Gladwell’s 10,000 Hour Rule is also an important element in a success story. Bill Gates, the Beatles, and Joe Flom all spent years practicing their trades. Correspondingly, the 10,000 Hour Rule says that expertise in a subject is a product of 10,000 hours of practice. In order to do well in something one must take one’s time to master it. Essentially, practice makes perfect.
Some of you may have heard of the four-time Olympic gold medalist Simone Biles. She blew us all way at the 2016 Rio Olympics, performing breathtaking skills no one has ever done before-one of them even named after her. She has dedicated her whole life for these very Games. As of today, she is the best gymnast to ever live. Simone obviously has a large amount of raw talent. However, her triumphs are because of much more than that; over the course of her life, she has practiced at least, if not more, than 10,000 hours. In his book, Outliers, Malcolm Gladwell proposes the idea that an individual must practice at least 10,000 hours in order to be considered successful. I agree with Gladwell’s claim that through excessive amounts of practice, in
He sees the validity of this claim, however, declares that this only gives limited knowledge, in that there is much more to this. There are many other factors factoring into athletic performance, not simply genetics. With this, he shows how these athletes followed the 10,000-hour rule, demonstrating that deliberate practice was needed to perform as well as they did. These athletes dedicated large amounts of training and dedication in order to reach the success they did. This success was not simply achieved due to their genetics, it was rather nurtured through their practice. While Gladwell believes in the idea that blacks are generally better athletes than whites, he also believes that hard work is the most important thing for someone who wants to be good at a sport. His theory is that hard work and drive are more important than someone’s race when it comes to being good at a sport, in that athletic ability does not always come down to physical ability. There is no clear explanation of why and if certain races perform better than others. Ultimately, Gladwell believes there is more than one factor that contributes to
Right away the readers get interested in learning what the then thousand hour rule is about. Gladwell reviews the lives of extremely successful people and how they have had success. There are many ways in which logos are used in Outliers. Gladwell viewed children in Berlin playing the violin and saw that kids having ten thousand hours of practice, were proven to be better at playing the violin, than kids with less than ten thousand hours of practice. He also took a look at Bill gates, which dropped out of college and started a very successful company, called Microsoft. Bill Gates had thousands of hours of practice in programming and other abilities learned through his short years at college. There are no shortcuts at becoming great; everything can only be achieved with lots of practice and hard work.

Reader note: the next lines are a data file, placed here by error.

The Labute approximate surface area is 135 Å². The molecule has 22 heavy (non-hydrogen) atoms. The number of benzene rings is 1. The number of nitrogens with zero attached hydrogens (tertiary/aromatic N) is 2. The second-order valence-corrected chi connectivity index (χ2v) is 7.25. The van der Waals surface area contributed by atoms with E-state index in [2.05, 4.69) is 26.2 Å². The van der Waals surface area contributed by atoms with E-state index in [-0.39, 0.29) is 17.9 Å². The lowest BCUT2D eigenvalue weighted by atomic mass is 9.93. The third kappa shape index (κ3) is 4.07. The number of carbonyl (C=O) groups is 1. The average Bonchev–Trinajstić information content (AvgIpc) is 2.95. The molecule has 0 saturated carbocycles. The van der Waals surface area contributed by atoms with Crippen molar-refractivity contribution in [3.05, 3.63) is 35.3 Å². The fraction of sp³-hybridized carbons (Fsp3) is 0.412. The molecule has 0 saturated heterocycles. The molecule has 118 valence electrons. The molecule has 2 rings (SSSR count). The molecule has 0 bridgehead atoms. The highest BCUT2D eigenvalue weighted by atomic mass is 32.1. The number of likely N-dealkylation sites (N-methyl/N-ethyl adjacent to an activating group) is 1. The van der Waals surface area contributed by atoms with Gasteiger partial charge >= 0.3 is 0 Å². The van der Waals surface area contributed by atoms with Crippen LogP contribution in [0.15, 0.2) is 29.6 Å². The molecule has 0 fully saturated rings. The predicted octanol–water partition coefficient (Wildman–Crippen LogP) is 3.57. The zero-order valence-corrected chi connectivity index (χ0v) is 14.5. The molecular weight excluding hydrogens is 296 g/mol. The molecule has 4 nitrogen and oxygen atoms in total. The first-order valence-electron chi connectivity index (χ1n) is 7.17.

The 10,000 hour rule is not exactly a rule, but more of a theory. This is the theory that any skill can be mastered with at least 10,000 hours of practicing that skill. This theory can be proven true by examining elite athletes, the masters of writing code, and the greatest artists on the planet.
To work until reaching the level of mastery of anything is a massive achievement in a person’s life. What if someone told that person that if they haven’t had reached the level of mastery if they haven’t practiced a certain amount of hours. How would that make them feel? Enraged. Depressed. Speechless. Talentless. In the Chapter “The 10,000-Hour Rule” by Malcolm Gladwell, he argues that the amount of practice required for the mastery of anything is 10,000 hours. He uses examples of famous people or groups of people that the audience might know to try and dispel the myth that to be able to master something, it takes more than innate talent. Malcolm Gladwell's use of logos and imagery fail to prove his point to the author due to the statistics he uses, and the sentences he uses to prove his point that the amount of hours required for mastery is 10,000 hours.
Think of something you are passionate about. Is it a skill that you are able to push yourself in? People are always told that with enough hard work you could become a master of that skill. Even without natural talent, enough hard work at a skill will eventually build up the ability. By constantly pushing oneself past their limits during practice, they can improve quicker than someone who has the natural ability and doesn’t try. However, skill doesn’t always equal success. As Malcolm Gladwell states in his book The Outliers, luck plays a large role in the ability to obtain the 10,000 hours required to become an expert in a subject. However, many studies and even the researchers of the 10,000 hour study have rejected the rule outright. I disagree with Gladwell that 10,000 hours is required to become a master, and that luck plays a much larger role than he states.